SO, we don't muzzle him. I have heard that rock eaters are hereditary. Hopefully some with others with rock eaters will join this discussion. Sending healing drool to your friend!
 

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We have a rock eater, Bogie, who will be three in April. He has had two surgeries for swallowing rocks. The first time we were camping, and we THINK he swallowed it because rocks were under the picnic table and food, etc. had been spilled on them. We knew something was wrong when he started circling in obivious distress, lying down and stretching out, then throwing up. Rushed him to the vet who x-rayed, saw the rock, and did emergency surgery. The intestine was stretched so thin she said you could have read a newspaper through it. Thankfully he recovered fine.

The second surgery was after we had scoured our yard for rocks and thought we were OK. The cable people came and dug at the back of the house unearthing rocks and concrete whch they threw in the bushes along with a coke can and doughnut. Again Bogie started circling, stretching, and rushed him to the vet. Another x-ray, another rock, another surgery. Lucked out this time, smaller just stuck in crook of intestine and they were able to shake it down to the rectum and retreive it without cutting into the intestine. Another good recovery.

Bogie nows wears a basket muzzle when he is out in our yard or when we are traveling or camping in rocky areas. He does not wear it when we take him for neighborhood walks. It's an "Italian Basket Muzzle" made of polyethlene, and Bogie can bark, pant, and has learned to drink water with it on. We don't leave him outside without checking on him, since he did hang it in the bushes once and got stuck. We ordered it from KV Vet Supply via the internet. Bogie has adapted to it really well, and it goes with him to the kennel when we are out of town.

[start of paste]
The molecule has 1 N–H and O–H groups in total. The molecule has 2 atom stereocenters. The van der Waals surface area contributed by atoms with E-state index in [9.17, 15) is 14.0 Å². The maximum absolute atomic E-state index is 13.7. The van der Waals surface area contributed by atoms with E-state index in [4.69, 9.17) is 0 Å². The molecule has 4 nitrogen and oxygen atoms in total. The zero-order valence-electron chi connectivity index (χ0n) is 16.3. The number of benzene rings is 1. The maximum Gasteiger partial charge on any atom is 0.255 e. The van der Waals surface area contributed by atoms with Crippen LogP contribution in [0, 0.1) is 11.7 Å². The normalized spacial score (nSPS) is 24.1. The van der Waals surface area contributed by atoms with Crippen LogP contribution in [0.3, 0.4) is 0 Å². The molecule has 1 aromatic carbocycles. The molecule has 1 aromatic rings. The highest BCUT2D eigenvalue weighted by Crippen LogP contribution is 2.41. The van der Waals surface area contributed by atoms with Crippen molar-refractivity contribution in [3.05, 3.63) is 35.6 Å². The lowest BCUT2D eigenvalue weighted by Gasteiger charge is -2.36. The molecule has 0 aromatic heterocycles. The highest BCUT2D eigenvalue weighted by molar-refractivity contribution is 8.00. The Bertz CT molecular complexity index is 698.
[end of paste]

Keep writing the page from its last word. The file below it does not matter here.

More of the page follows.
The only bad thing is when we are out in public and Bogie has on his muzzle, people think we have a mean biter and will walk out of our way. I'll stop them and tell them he is friendly, just a rock eater. Makes for some interesting conversations, but Bogie gets lots of pats and belly rubs, too.


Our little hockey goalie.


I did have to wrap netting around the sides and secured it with dental floss. Bogie learned he could lay on the ground, put his head down flat, and stick his tongue through the holes and lap up things.

I sure hope your friends Basset will be OK. As to being genetic, I'm not sure on that. We informed his breeder ,and she did say she had another Basset some years back that had swallowed rocks.